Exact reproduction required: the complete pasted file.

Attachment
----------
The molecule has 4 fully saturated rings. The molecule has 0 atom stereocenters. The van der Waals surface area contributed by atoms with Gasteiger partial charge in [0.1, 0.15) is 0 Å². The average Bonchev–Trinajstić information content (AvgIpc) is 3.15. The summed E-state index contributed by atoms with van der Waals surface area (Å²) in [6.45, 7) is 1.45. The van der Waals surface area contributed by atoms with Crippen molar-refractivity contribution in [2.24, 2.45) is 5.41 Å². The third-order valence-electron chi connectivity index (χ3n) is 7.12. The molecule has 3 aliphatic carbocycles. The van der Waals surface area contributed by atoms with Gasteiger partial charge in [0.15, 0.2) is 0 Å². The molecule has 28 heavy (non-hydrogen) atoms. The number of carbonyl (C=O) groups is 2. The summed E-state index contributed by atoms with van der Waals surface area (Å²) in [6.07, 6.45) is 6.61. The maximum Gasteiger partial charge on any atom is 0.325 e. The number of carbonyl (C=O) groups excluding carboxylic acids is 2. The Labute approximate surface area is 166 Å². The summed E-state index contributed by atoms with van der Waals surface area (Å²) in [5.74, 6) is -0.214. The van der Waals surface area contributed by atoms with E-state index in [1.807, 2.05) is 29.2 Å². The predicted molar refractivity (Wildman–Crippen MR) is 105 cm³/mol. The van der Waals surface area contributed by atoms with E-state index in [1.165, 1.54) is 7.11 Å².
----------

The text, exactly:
The molecule has 4 fully saturated rings. The molecule has 0 atom stereocenters. The van der Waals surface area contributed by atoms with Gasteiger partial charge in [0.1, 0.15) is 0 Å². The average Bonchev–Trinajstić information content (AvgIpc) is 3.15. The summed E-state index contributed by atoms with van der Waals surface area (Å²) in [6.45, 7) is 1.45. The van der Waals surface area contributed by atoms with Crippen molar-refractivity contribution in [2.24, 2.45) is 5.41 Å². The third-order valence-electron chi connectivity index (χ3n) is 7.12. The molecule has 3 aliphatic carbocycles. The van der Waals surface area contributed by atoms with Gasteiger partial charge in [0.15, 0.2) is 0 Å². The molecule has 28 heavy (non-hydrogen) atoms. The number of carbonyl (C=O) groups is 2. The summed E-state index contributed by atoms with van der Waals surface area (Å²) in [6.07, 6.45) is 6.61. The maximum Gasteiger partial charge on any atom is 0.325 e. The number of carbonyl (C=O) groups excluding carboxylic acids is 2. The Labute approximate surface area is 166 Å². The summed E-state index contributed by atoms with van der Waals surface area (Å²) in [5.74, 6) is -0.214. The van der Waals surface area contributed by atoms with E-state index in [1.807, 2.05) is 29.2 Å². The predicted molar refractivity (Wildman–Crippen MR) is 105 cm³/mol. The van der Waals surface area contributed by atoms with E-state index in [1.165, 1.54) is 7.11 Å².